What happens to the family home when you divorce? It is one of those questions that could cause a massive fallout while trying to answer it.
If only one of you wishes to keep the property, you need to find a way to compensate the other person. Taking on your spouse’s portion of the mortgage is one option, but only if you have the financial capacity to pay it. Alternatively, you could keep the house in exchange for them taking a greater portion of other marital assets. Yet, that also requires you to have the funds to do so.
Selling is often the best option
Selling the property is the most viable option for many couples. You can treat the profits as one more bit of cash to divide along with your other assets. Getting rid of the house has other advantages too:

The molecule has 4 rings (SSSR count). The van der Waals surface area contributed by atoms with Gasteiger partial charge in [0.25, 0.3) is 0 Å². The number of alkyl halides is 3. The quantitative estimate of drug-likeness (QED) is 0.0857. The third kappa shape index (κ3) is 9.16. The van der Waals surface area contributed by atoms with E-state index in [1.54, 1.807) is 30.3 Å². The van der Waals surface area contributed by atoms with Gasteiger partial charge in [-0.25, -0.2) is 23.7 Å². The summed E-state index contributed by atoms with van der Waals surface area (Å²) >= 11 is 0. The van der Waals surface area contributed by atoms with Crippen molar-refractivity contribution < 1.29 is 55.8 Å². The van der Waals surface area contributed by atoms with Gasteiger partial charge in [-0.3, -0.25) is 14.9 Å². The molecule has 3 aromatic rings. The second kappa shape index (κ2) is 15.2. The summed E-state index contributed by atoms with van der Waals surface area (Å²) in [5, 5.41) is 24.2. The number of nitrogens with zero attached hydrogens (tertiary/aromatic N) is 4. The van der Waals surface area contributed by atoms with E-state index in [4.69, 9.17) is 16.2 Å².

- Houses you shared are a reminder of the past: However much you change the paint scheme and rearrange the furniture, a house you lived in together will hold memories. Sitting at the breakfast bar might remind you of happier times when you sat watching your spouse grind coffee on the weekends. It may leave you wondering if you did the right thing in divorcing. Or, you might get a flashback of the time your spouse threw a glass full of freshly squeezed orange juice at your head because you had not removed all the pips. Either way, it may be better to free yourself of such memories.
- House values can change, leading to disputes: Let’s say when you decided to keep the house, it was worth $500,000, and you agreed to compensate your spouse appropriately. If it shoots up in value before the divorce is final due to an unstable or hot real estate market, they might claim they got an unfair deal and make your life difficult by demanding more money.
Getting help to understand the advantages and disadvantages of different options will be crucial to getting a property division outcome that stands you in good stead for the future.